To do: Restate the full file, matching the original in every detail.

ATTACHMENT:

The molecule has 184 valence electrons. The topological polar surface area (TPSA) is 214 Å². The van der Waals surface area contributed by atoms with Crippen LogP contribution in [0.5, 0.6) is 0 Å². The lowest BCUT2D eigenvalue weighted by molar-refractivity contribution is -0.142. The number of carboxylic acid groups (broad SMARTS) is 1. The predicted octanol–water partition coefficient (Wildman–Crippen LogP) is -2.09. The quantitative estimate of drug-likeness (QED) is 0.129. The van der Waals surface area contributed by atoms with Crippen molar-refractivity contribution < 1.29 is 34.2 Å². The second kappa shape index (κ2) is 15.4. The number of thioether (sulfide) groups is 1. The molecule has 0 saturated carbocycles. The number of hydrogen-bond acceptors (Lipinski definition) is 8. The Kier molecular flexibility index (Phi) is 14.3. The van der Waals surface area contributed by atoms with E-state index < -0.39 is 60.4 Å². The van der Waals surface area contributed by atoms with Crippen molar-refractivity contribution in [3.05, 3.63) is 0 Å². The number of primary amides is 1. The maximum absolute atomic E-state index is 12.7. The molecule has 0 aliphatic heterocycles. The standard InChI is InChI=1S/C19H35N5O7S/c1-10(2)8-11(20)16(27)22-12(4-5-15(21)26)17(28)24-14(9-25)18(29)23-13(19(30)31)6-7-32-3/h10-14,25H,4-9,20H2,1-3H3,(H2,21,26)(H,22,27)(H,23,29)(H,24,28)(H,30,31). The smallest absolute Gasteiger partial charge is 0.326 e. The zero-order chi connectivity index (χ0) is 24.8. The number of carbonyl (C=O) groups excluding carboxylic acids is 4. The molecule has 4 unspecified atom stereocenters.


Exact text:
The molecule has 184 valence electrons. The topological polar surface area (TPSA) is 214 Å². The van der Waals surface area contributed by atoms with Crippen LogP contribution in [0.5, 0.6) is 0 Å². The lowest BCUT2D eigenvalue weighted by molar-refractivity contribution is -0.142. The number of carboxylic acid groups (broad SMARTS) is 1. The predicted octanol–water partition coefficient (Wildman–Crippen LogP) is -2.09. The quantitative estimate of drug-likeness (QED) is 0.129. The van der Waals surface area contributed by atoms with Crippen molar-refractivity contribution < 1.29 is 34.2 Å². The second kappa shape index (κ2) is 15.4. The number of thioether (sulfide) groups is 1. The molecule has 0 saturated carbocycles. The number of hydrogen-bond acceptors (Lipinski definition) is 8. The Kier molecular flexibility index (Phi) is 14.3. The van der Waals surface area contributed by atoms with E-state index < -0.39 is 60.4 Å². The van der Waals surface area contributed by atoms with Crippen molar-refractivity contribution in [3.05, 3.63) is 0 Å². The number of primary amides is 1. The maximum absolute atomic E-state index is 12.7. The molecule has 0 aliphatic heterocycles. The standard InChI is InChI=1S/C19H35N5O7S/c1-10(2)8-11(20)16(27)22-12(4-5-15(21)26)17(28)24-14(9-25)18(29)23-13(19(30)31)6-7-32-3/h10-14,25H,4-9,20H2,1-3H3,(H2,21,26)(H,22,27)(H,23,29)(H,24,28)(H,30,31). The smallest absolute Gasteiger partial charge is 0.326 e. The zero-order chi connectivity index (χ0) is 24.8. The number of carbonyl (C=O) groups excluding carboxylic acids is 4. The molecule has 4 unspecified atom stereocenters.